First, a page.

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Softening Our Shorelines: Solutions for People and Wildlife Alike
A long history of coastal development, coastal erosion, and storm impacts has led to the armoring of our shorelines with sea walls, breakwaters, riprap, and levees. But, hardened shorelines can complicate coastal adaptation needs, alter natural ecosystems, and may be counterproductive in the face of sea-level rise and associated inland shifts. Living shorelines, in contrast, can enhance the capacity of coastal habitats and communities to adapt and respond to climate-fueled changes.
As more than 50 percent of the American population, about 164 million people, live or work in coastal counties—and climate-driven stressors threaten people and wildlife alike—living shorelines provide a solution that can protect human communities, while also fostering biodiversity.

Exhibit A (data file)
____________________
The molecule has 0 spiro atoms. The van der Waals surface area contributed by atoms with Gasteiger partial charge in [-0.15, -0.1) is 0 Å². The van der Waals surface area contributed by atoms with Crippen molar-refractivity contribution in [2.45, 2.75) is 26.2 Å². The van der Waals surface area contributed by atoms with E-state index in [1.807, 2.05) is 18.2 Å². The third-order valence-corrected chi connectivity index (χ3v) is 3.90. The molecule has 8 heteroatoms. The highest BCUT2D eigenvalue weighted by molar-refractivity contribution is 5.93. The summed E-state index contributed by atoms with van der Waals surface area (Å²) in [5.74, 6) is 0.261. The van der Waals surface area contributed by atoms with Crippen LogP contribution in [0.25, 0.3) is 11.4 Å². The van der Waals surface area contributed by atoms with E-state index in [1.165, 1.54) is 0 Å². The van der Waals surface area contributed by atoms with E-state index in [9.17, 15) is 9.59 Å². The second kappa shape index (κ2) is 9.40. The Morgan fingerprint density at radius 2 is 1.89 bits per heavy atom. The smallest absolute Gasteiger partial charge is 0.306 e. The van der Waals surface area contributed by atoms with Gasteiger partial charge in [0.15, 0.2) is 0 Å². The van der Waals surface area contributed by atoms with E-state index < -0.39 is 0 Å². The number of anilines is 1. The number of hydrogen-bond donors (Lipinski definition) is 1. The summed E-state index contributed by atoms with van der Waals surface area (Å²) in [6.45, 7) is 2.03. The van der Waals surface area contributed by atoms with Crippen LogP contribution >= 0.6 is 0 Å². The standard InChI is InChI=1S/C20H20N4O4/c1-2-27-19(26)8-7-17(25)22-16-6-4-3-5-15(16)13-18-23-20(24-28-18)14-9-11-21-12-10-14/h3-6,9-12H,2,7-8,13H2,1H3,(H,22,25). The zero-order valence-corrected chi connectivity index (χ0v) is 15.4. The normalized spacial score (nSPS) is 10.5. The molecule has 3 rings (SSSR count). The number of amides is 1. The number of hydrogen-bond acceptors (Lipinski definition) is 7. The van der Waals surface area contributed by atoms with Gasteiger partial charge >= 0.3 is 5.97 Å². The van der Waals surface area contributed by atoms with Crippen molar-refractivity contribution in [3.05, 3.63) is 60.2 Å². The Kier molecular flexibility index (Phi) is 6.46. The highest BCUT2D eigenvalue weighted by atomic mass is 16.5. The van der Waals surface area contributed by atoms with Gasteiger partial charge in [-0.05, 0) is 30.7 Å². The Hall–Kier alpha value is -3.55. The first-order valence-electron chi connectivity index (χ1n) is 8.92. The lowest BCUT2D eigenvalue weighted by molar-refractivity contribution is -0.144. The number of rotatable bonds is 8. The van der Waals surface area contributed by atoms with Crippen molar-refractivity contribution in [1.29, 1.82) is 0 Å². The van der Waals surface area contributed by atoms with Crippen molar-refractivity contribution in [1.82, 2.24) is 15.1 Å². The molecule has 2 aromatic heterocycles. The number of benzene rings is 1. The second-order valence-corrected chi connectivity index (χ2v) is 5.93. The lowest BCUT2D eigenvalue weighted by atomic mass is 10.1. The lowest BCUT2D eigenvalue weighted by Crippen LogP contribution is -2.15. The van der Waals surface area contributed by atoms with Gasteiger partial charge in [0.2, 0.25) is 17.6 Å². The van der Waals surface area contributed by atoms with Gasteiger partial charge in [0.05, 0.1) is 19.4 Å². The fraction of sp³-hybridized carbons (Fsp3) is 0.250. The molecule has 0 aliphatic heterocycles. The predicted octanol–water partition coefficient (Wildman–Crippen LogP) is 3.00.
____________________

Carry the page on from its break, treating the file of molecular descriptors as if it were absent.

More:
What is a Living Shoreline?
Living shorelines are a natural alternative to “hard” shoreline stabilization methods and provide numerous societal and ecological benefits, including nutrient pollution remediation, essential fish habitat structure, and buffering of shorelines from waves and storms. Research also shows that living shorelines are more resilient than hard shoreline structures like bulkheads in protecting against hurricanes.
Living shorelines refer to a broad range of shoreline stabilization techniques that use vegetation, shellfish, or other natural resources—sometimes in conjunction with harder shoreline structures—to stabilize estuarine coasts, bays, and tributaries. Living shorelines typically help reduce shoreline erosion, while also enhancing habitat value, supporting natural coastal processes, and providing added storm protection. Examples of living shorelines include natural marshes, marshes with sills, marshes with oyster reefs and mangroves.